Acid reflux is one of the most common acute upper gastrointestinal problems in adults of all ages. It often arises as an isolated incident after overeating, vigorous physical activity after a heavy meal and with excessive alcohol consumption. In most of these instances it is not a cause for concern and over-the-counter antacids are sufficient to ease the burning chest pain commonly referred to as heartburn. Sometimes this reflux may be recurrent, may occur spontaneously and trouble a person over months or years. In these instances it is is known as gastroesophageal reflux disease (GERD). While GERD also technically refers to acute episodes of acid reflux as well, the term GERD generally infers a more chronic state.
In order to understand GERD, it is important to have at least a basic knowledge of human anatomy. Food and drink pass from the mouth to the throat (pharynx), down the food pipe (esophagus) and into the stomach. At the junction of the esophagus and stomach is a muscular lower esophageal sphincter (LES) that controls the passage of food into the stomach. It is usually contracted and prevents the back flow of stomach acid up into the esophagus and opens momentarily when eating to allow food to enter the stomach. While the stomach is able to withstand the corrosive effects of acid, the esophagus is not and the esophageal lining is easily damaged with the entry of acid. Fortunately the esophagus has certain defense mechanisms to counteract the effect of acid should it enter. Strong and repeated esophageal contractions push the acid back into the stomach oran excessive secretion of the naturally alkaline saliva passes into the esophagus and neutralizes the acid.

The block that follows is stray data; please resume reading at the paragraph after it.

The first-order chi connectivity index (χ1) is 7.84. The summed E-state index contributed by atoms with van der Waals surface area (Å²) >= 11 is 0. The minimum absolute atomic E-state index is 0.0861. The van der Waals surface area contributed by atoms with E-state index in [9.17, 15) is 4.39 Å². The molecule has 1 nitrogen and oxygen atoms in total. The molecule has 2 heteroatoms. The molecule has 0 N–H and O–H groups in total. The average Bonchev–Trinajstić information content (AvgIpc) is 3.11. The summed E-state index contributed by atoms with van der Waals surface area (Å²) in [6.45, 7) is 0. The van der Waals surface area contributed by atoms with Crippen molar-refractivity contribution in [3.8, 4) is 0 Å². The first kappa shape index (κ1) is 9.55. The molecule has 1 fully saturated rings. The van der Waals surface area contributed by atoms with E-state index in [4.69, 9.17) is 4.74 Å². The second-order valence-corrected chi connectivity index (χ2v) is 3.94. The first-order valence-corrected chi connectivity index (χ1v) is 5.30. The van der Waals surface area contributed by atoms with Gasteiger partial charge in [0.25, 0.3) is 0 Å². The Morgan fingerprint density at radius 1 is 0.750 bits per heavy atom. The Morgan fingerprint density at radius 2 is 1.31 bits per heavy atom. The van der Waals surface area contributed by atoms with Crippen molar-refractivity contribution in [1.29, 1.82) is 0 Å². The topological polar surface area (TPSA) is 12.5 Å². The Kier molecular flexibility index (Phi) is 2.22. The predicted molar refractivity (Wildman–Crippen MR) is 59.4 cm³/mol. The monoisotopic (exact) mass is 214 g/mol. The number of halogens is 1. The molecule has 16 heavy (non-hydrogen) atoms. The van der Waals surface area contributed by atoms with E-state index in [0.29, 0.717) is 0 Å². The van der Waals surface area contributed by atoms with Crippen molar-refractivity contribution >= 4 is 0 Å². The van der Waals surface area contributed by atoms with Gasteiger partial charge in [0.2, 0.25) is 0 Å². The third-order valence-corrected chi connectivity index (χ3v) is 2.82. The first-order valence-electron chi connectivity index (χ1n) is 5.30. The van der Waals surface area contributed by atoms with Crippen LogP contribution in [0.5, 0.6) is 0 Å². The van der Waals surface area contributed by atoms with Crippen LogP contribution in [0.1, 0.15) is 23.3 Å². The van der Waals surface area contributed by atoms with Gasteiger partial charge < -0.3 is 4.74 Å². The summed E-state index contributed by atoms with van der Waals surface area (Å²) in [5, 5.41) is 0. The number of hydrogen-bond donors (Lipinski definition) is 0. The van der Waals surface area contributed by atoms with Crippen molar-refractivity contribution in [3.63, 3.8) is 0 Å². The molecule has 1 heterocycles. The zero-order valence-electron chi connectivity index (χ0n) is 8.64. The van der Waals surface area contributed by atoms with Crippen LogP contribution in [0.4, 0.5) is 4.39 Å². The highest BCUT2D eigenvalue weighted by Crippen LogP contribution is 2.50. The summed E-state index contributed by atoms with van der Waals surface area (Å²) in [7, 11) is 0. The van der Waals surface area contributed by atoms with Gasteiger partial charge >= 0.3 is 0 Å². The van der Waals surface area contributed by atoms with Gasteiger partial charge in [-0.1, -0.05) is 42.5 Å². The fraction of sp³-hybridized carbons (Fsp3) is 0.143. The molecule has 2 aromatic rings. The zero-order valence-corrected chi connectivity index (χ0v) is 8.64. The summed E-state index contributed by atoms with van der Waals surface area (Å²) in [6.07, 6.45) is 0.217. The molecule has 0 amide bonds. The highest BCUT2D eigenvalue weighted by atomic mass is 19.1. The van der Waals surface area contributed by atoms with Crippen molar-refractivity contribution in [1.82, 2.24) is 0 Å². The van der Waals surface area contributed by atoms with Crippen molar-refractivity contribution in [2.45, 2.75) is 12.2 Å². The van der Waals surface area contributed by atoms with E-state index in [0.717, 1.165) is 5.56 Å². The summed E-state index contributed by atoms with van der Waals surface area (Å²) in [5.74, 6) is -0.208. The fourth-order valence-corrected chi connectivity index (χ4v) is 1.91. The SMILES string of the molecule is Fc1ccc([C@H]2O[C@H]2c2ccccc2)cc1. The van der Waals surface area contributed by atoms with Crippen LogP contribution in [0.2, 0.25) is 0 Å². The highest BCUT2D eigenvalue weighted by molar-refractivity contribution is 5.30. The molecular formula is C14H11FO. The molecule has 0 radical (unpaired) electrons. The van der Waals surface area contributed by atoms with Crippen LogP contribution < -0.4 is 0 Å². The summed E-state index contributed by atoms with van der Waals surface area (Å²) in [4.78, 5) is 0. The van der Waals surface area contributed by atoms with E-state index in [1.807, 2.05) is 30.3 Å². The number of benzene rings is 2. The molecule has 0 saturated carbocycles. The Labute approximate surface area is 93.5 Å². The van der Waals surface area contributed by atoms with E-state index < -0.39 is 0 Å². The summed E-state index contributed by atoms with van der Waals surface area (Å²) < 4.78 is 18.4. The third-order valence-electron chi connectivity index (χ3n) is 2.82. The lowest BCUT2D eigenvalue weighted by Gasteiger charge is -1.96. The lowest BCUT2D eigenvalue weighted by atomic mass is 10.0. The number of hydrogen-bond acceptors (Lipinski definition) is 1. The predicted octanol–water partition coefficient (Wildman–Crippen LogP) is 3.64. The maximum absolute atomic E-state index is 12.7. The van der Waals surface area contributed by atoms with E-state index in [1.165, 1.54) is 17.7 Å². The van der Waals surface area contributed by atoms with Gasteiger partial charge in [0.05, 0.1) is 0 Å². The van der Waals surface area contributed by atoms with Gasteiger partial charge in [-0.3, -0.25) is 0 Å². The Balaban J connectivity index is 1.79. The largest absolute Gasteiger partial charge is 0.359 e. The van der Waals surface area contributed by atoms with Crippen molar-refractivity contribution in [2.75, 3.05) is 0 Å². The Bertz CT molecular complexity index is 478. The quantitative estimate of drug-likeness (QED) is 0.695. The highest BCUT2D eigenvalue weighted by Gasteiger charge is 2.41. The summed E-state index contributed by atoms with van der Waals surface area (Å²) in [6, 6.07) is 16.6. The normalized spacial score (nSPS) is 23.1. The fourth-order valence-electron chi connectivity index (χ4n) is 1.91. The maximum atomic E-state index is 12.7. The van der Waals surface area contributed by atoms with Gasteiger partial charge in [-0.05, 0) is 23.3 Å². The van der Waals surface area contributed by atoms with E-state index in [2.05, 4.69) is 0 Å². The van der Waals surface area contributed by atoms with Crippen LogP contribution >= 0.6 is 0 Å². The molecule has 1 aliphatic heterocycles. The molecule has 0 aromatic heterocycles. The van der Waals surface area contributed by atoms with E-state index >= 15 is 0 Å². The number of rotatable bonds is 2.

The exact cause of gastroesophageal reflux disease cannot always be ascertained but it is known to be due to one of more of the following defective mechanisms :
GERD is more likely to be aggravated with :
However, these risk factors do not actually cause one or more of the defective mechanisms mentioned above but instead make it worse.
GERD becomes more common with age and the prevalence rises significant after the age of 40 years. Many of the mechanical defects that allow stomach acid to flow backwards into the esophagus are more likely to occur or be exacerbated in the elderly. This is due to several reasons such as :